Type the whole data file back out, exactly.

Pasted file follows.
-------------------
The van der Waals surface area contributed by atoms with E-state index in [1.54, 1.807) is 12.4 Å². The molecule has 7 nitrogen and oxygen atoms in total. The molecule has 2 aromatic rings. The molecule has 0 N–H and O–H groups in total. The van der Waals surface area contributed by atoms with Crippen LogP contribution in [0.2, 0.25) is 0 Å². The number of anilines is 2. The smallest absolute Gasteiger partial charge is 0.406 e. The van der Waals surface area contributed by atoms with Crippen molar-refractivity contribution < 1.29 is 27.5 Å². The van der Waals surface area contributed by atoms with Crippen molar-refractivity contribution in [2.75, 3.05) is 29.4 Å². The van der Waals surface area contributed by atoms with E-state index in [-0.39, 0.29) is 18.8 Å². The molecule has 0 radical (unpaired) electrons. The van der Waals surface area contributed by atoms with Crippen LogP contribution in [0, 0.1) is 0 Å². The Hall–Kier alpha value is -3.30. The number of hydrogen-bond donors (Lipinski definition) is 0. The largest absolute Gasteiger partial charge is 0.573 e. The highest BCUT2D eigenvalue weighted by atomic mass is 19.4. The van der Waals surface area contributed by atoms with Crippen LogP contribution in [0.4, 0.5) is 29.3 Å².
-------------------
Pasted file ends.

The van der Waals surface area contributed by atoms with E-state index in [1.54, 1.807) is 12.4 Å². The molecule has 7 nitrogen and oxygen atoms in total. The molecule has 2 aromatic rings. The molecule has 0 N–H and O–H groups in total. The van der Waals surface area contributed by atoms with Crippen LogP contribution in [0.2, 0.25) is 0 Å². The number of anilines is 2. The smallest absolute Gasteiger partial charge is 0.406 e. The van der Waals surface area contributed by atoms with Crippen molar-refractivity contribution < 1.29 is 27.5 Å². The van der Waals surface area contributed by atoms with Crippen molar-refractivity contribution in [2.75, 3.05) is 29.4 Å². The van der Waals surface area contributed by atoms with E-state index in [-0.39, 0.29) is 18.8 Å². The molecule has 0 radical (unpaired) electrons. The van der Waals surface area contributed by atoms with Crippen LogP contribution in [0, 0.1) is 0 Å². The Hall–Kier alpha value is -3.30. The number of hydrogen-bond donors (Lipinski definition) is 0. The largest absolute Gasteiger partial charge is 0.573 e. The highest BCUT2D eigenvalue weighted by atomic mass is 19.4. The van der Waals surface area contributed by atoms with Crippen LogP contribution in [0.4, 0.5) is 29.3 Å².